How might the new World Handicap System affect a club golfer?
At the peak of his powers in 2014, Steve Watton held a CONGU handicap of 0.1.
The Enville member, who plays more than 100 qualifiers every season, had enjoyed a memorable year – taking his mark down from 2.5.
It was a season that brought a gross 68 at Moseley and a host of rounds in the early 70s. Watton beat or matched the course CSS in around a quarter of his outings.
But how would his handicap fare in the new World Handicap System? The R&A and USGA revealed that handicaps would be calculated by averaging the best eight of the last 20 rounds and that the USGA course rating, and slope, would be the new standard.
There has been much debate since about how our current marks would change in the light of the new system, which is to be implemented in 2020.
Would they go up or down?
Watton took a block of 100 qualifiers, from March to November 2014, and tried to analyse them as best as possible under what we know of the new system.
The results were startling.
During this brilliant season, when he played some of his best golf, he has calculated he would have been a plus handicap golfer.
While his official CONGU mark at the end of the 2014 season was 0.1, Watton believes he would actually have been -1.3 if the new system had been up and running.
Now, it’s important to say at the outset that these figures are estimates. With all of our courses currently being re-rated according to the USGA standards – and the immense detail that involves – using CSS may not be 100 per cent precise.
It assumes the new system, of which full details are still to be revealed, will calculate in a certain way.
— Lee Patterson (@GolfChronicle) February 21, 2018
But Watton is excited by the thought that he could have broken into golf’s promised land.
“If the CSS calculation is the same then it seems to be favourable,” he said. “That year I was gradually getting better throughout the year – going from 2.5 down to 0.1.
“Maybe that indicates that the system will be more reflective of your current form. We know it will because it is only looking at your last 20 scores.
“That does depend on how the CSS calculation works. So what I did was not take a calculation until I’d got through 20 rounds and based on those.
“Those scores were relative to the CSS and the average of my best eight, over the first 20 rounds, was 1.9 against my handicap of 2.5.
“What I’ve done then is looked at the marks at the middle and end of the months. You can expand on that, but you’d be there all day.”
Each average brought a large cut for Watton against his actual CONGU mark.
His handicap mark then became: 1.8 (CONGU 2.3), 0.5 (1.6), 0 (1.2), -0.8 (0.7), -0.3 (0.9), -0.6 (0.7), -0.3 (0.7), -0.4 (0.2), -0.9 (0.3), -1.1 (0.2) and -1.3 (0.1).
Watton added: “So if the CSS calculation is broadly the same, it does seem like it is certainly going to kinder to people who are on the up. But then you would think it will work the other way as well and, if you are in bad form, it’s going to be harsher on you.”
This could be mitigated by the provision of “factoring in memory of demonstrated ability”, which will be part of the World Handicap System.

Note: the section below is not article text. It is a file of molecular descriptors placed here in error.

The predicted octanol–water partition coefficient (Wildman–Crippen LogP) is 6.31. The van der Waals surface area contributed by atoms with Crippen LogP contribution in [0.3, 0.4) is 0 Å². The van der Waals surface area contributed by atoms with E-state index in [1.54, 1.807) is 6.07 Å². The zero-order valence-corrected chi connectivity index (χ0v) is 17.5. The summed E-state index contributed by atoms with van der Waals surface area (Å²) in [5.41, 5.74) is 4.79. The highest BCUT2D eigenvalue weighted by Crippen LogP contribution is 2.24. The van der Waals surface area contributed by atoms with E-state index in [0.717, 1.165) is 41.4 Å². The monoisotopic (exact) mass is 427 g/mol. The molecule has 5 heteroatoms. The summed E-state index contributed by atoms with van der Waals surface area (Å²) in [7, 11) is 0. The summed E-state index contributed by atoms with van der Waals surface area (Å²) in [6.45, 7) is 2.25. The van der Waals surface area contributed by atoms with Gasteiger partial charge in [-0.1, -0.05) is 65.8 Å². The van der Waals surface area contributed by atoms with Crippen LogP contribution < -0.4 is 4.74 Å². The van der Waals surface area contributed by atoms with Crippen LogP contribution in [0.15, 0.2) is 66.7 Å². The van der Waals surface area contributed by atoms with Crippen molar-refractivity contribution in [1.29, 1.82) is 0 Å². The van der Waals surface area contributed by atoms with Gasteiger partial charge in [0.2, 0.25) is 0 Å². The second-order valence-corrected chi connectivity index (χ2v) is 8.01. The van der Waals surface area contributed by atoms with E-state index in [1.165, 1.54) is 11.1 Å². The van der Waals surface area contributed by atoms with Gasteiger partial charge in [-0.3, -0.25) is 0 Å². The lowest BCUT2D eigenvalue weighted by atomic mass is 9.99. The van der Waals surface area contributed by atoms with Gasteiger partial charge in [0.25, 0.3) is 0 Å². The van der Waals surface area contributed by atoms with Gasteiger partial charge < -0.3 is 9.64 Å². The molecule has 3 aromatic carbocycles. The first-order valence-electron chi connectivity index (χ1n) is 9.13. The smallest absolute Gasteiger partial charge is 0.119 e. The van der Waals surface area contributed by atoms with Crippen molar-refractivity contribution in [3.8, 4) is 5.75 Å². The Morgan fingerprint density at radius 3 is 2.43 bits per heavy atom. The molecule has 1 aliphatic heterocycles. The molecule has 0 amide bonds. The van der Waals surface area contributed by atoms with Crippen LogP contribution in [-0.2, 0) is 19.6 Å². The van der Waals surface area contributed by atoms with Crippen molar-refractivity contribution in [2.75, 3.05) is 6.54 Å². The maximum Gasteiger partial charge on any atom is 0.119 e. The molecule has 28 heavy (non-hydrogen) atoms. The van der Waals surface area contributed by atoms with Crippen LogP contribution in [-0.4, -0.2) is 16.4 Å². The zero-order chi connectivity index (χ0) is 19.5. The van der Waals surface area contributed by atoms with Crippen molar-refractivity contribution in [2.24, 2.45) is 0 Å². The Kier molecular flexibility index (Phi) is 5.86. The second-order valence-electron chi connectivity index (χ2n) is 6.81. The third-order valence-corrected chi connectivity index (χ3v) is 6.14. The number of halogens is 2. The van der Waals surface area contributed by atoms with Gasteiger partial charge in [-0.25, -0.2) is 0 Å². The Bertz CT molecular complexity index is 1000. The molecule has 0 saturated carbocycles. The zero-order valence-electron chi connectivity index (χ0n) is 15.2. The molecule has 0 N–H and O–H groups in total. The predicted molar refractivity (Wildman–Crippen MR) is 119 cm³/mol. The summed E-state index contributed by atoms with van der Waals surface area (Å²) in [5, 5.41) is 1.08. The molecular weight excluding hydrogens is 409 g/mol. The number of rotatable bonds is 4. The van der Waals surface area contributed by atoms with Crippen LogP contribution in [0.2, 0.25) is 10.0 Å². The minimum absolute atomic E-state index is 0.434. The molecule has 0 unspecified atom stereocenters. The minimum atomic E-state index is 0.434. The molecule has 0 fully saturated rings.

That states a temporary loss of form “should not automatically lead to an excessive increase in handicap”.
“That may be on a time, rather than rounds, basis,” Watton posed. “Maybe they will look at your best scores over the past couple of years. For someone like me, who plays a ridiculous amount, I would have thought that would keep my handicap low.”
Many golfers will be glad to see the back of the .1 terror that can hang over a competition round and some have suggested that it will help players to relax – and subsequently play better – without that threat hanging over them.
But asked about the new proposals, Watton had an alternative view.
“It’s going to change my outlook,” he reckoned. “The reality is the majority of my rounds – like the majority of any club golfer’s in a comp when things go slightly astray – is that you spend a lot of your time on the course trying to claw back and hit the buffer zone.
“It keeps the round alive and gives you something to play for. If you’ve already got a number of good scores in that month and it doesn’t start very well, there might be an inclination to just give up because it’s one of the 12 rounds that doesn’t count.”
He added: “But the people I have spoken to, who have worked under both systems (CONGU and USGA), say the best thing about it is once you’ve had a shocker you can just relax and enjoy the day. You don’t have the overhanging issue that you are going to go up .1.
“If I drive to the end of nowhere, play 36 holes and miss the buffer zone by one shot both times, I will probably now drive back thinking ‘well, that’s not the end of the world because I’m only one over the buffer and if one of those gets included in the best eight it’s not going to mess with the averages too much’.”
There are two unknowns at present, Watton believed. “It is how the adjustment for difficult conditions is going to play in terms of the par for the day or the number of shots you get.
“The other is how your historical score is going to be worked into it one way or another. If they can get those right, then it could end up being a better system, I think.
“But having performed this exercise, I feel better about it because it probably means my handicap is going to be lower – if it is worked out like this.”